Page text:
The city itself is big and bustling and is a hive of activity with regard to big business. However there is much here for the tourist to appreciate as well. Since it sits near the Atlantic coastline the city also has an important link with commerce via the sea. This area is known as the Freeport of Monrovia. There is also the possibility to visit Ce Ce Beach. While beaches may not be the thing you’d immediately associate with Monrovia or with Liberia as a whole, this might change your point of view.

It’s common enough to want to learn more about the country you are visiting. If this is the case you might like to explore the Liberian National Museum, which just so happens to be located in the capital. This is now over half a century old and exists over three levels. You can see plenty of exhibits and learn much about the history of the country, supported by precious documents and items of all kinds. It makes for a fascinating few hours.

You might also consider visiting Gertylue Floral Park, which is in Congotown in the city. You can buy all manner of shrubs and plants here as well as simply wandering among the plants and trees appreciating their scent and appearance. It’s ideal if the city feels a little busy to you and you’d like to escape for a while!

You can also search for the Centennial Pavilion, a quite impressive building that is used to inaugurate presidents who serve the country. You can look for a notice that states when the monument was originally built. One former president also has his resting place here.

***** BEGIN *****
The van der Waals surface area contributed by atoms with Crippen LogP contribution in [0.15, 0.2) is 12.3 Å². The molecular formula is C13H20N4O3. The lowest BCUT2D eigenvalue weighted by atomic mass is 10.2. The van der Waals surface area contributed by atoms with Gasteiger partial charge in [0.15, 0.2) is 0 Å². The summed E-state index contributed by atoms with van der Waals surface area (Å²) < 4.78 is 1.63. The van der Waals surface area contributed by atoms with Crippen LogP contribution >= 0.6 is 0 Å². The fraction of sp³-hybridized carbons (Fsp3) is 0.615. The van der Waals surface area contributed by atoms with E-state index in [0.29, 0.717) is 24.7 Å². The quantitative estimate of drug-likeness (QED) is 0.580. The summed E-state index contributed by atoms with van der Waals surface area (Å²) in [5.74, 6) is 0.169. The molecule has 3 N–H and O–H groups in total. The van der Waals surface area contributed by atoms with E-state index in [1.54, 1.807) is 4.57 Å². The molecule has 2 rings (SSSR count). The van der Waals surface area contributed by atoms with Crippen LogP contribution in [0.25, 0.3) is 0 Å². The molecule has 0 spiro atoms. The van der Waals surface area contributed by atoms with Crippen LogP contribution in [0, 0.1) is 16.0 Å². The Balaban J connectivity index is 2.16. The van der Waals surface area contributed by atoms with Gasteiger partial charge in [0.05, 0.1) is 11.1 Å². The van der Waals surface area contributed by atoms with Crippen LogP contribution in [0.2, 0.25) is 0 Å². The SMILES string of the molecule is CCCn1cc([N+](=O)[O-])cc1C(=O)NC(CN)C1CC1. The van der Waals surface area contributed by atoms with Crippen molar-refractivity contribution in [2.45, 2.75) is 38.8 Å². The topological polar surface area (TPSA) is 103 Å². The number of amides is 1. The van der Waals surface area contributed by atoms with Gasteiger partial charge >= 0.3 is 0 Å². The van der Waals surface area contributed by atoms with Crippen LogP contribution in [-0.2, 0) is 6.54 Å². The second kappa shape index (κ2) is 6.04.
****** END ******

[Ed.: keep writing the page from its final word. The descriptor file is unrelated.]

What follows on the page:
There are many other places in the country as a whole that are quite appealing if you are ready to pay them a visit. Obviously this depends on the situation within the country as a whole, but if it is deemed safe there are destinations such as Mount Nimba Strict Nature Reserve on offer. The reserve takes its name from the mountain range nearby called Mount Nimba. This sits on the border between Liberia and the Ivory Coast and Guinea, and while it is a UNESCO World Heritage Site it is said to have been endangered for many years.

Conclusion

Liberia is not without its challenges at this point in time. Clearly tourism is not number one on its schedule but it is important to remember this is a country that is very different from some of the others in Africa. While there are opportunities to see wildlife for example, such as in the nature reserve mentioned above, some of these areas are usually not safe for tourists to visit. This means there are real limits as to what you can see and enjoy there, if travel to the country should eventually be advised to be safe once more.

In short, if a trip to Liberia might be on the cards for the near future, do check the current travel situation before you consider making any bookings.